The Statistical Institute of Jamaica (STATIN) has produced data on the religious connection of Jamaicans, but it was no easy task and changes could be made to the figures.
Valerie Nam, director of censuses, demographics and social statistics at STATIN, told The Sunday Gleaner that tracking the religious affiliations of Jamaicans was one of the most challenging aspects of the Population and Housing Census 2011.
"Religious affiliation is one of the hardest topics to deal with in the census, in terms of identifying the categories on the form, because there are so many churches across the communities, and frankly, a lot of persons do not know what denomination their church is associated with. In fact, some do not even know the name of their churches," said Nam.
"So it was very difficult and sensitive because we ran the risk of incorrectly grouping people of different faiths and beliefs."
That was supported by Merville Anderson, STATIN's director of the field services division.
"The main problem we faced was that people were more focused on the name of the church and not the denomination. Some just did not know," he said.
Nam said before the census was conducted, STATIN consulted a number of clerical leaders to get proper guidance on how to proceed.
She noted that a significant number of Jamaicans, 169,014, were placed in a category dubbed 'Other Religion/Denomination', because it was difficult to determine where they should properly be placed.
However, STATIN is now going over that data in an effort to correctly identify the religion or denomination where these people worship.
The presented data shows the local Pentecostal Church with its membership increasing by almost 2,000 per cent over the past 50 years.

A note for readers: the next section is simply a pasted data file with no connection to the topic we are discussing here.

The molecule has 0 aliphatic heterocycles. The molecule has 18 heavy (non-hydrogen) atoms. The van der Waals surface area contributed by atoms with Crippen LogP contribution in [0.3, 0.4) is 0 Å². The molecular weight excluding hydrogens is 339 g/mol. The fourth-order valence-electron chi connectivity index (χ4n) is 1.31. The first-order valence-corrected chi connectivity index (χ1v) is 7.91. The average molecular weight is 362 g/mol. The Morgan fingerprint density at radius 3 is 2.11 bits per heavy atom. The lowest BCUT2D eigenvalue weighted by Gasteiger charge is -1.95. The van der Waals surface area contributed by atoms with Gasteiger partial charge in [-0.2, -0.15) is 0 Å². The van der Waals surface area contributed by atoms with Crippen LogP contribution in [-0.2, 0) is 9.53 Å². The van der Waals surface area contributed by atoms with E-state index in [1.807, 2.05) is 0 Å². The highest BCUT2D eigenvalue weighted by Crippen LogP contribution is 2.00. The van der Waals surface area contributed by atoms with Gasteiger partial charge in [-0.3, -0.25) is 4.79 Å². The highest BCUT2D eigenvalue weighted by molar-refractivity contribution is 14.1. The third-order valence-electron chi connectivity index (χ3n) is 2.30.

The census shows the number of people who say they attend Pentecostal churches jumping from 14,739 in 1960 to 295,195 last year.
The Seventh-day Adventist denomination also recorded an impressive 311 per cent rise, enjoying the highest membership of all denominations in 2011 with 322,228.
On the other hand, the Anglican denomination had a huge 76 per cent decline over the 50-year period, recording 74,891 membership in 2011, down from a whopping 318,643 in 1960.
The Roman Catholics also suffered a similar fate, dropping by 50 per cent over the same period, from 115,291 in 1960 to 57,946 in 2011.
Other religions fared better, with Rastafarianism recording a 20.84 per cent increase over a 10-year period.
Islam also increased from 1,024 in 2001 to 1,513 in 2011.
Over the same period, the number of persons who associated themselves with Hinduism moved to 1,836, a 26 per cent increase.
In the meantime, persons who associate themselves with Judaism moved from 357 to 506, and the Bahá'í faith had a marginal 3.5 per cent decline from 279 to 269.